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User friendly free motion quilting with PFAFF quilt expression 720

It’s time to lower the feed dogs! This week I’ve been building my confidence using the free motion quilting features on PFAFF quilt expression 720. In yesterday’s post, I used the built-in stippling stitches to quilt several of the several sections of a banner I’m making for my sewing room. Today I’m free motion quilting!

What’s the difference between quilting a quilt and free motion quilting? Quilting is the term for stitching through three layers of fabric to secure them. Free motion quilting is when the quilter is fully in charge of moving the quilt and when done on a domestic sewing machine, this usually means that the feed dogs that help feed the fabric under the needle are lowered and it’s up to the quilter to move the quilt under the needle.

 

PFAFF quilt expression 720

 

Maybe that sounds easy, but moving the quilt with your hands under the needle so that the stitches are still and even, takes practice. And that’s what I decided I would do for the last two sections of the banner.

I used the regular sewing stitch and touched the free motion mode icon. I selected the Spring foot free-motion setting and attached the open toe free motion foot. There’s a little screw at the top of the presser foot area that part of the foot goes in to attach it to the machine.

I used my neutral thread to stitch on the yellow fabric and lowered the machine speed to the lowest option. This is one of the first tips about free motion quilting I heard many years ago: have the machine set at its lowest speed so you can still press all the way down on the foot pedal. In this case, I used the Start/Stop button so I could just focus on moving the fabric with my hands.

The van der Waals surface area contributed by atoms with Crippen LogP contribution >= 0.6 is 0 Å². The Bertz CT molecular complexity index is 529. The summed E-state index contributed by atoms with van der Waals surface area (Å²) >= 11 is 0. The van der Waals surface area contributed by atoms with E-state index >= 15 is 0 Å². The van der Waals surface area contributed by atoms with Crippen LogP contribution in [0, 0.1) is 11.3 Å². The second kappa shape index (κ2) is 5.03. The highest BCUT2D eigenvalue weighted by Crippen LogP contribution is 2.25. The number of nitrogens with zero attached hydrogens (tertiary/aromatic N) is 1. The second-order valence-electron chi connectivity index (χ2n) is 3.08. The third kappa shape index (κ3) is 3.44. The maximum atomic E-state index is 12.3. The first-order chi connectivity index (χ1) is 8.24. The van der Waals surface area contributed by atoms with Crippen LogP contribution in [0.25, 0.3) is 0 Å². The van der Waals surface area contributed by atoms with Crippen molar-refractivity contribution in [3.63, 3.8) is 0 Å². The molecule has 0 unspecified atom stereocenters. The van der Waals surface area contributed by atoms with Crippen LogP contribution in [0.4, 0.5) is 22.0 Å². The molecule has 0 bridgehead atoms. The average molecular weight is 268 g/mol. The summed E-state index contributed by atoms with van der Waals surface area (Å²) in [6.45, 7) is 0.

Open Toe Free-Motion foot

 

While I’m not sharing a closeup of my yellow section, I wasn’t disappointed. I knew it would look like beginner free motion and I did use it for my banner. I think it will be fun to look back one day and wonder why it took me so long to try free motion quilting!

In addition to the quilt expression 720 being set up to make free motion quilting an easy option, I also referred to Pat Sloan’s machine quilting book to show me a few beginner stitches to try. On my orange sample, I tried doing the loops of squares. My first sample I was going too fast and my stitches were really pulling.

Then I remembered what it sounded like yesterday when the machine was doing the work and how rhythmic the stitching was. I decided to try again and paid more attention to the speed of my hands and was pleasantly surprised with my second attempt! Check it out!

 

Two samples of free motion quilting.

 

Now that all of the sections are quilted, it’s time to cut each one out using the banner template.

 

Cut out quilted sections for banner.

 

Once cut out, use the template with the window and guide marks to center each letter in its section. Peel the paper off the webbing and iron to fuse the letter in place.

 

Use template to position letters.

 

Now it’s time to stitch around each letter. I used purple thread to stitch around all of the letters. I used stitch 2.1.6 and attached the Clear Open Toe Foot for IDT system to let me see the edge of the fabric and watch where the stitch was landing and to keep turning the fabric as needed.

 

Clear Open Toe Foot for IDT system

 

I’m pretty happy today after finally doing some free motion quilting and pleased with the results. It definitely isn’t hard, but does require practice! I think the features on the quilt expression 720 helped push me into the land of free motion. Now I really want to finish my banner and get back to finishing quilts!

 

This is part 4 of 5 in this series.
Go back to part 3: Free motion the easy way with the PFAFF quilt expression 720

I love to play with color and *quilts* are my playground! A self-taught quilter, I've been designing quilts for almost 20 years. I'm inspired by happy fabrics, selvages, traditional blocks and nature. I'm also a wife, mother, and elementary school teacher, and enjoy drinking coffee on my front porch in northern Ontario.

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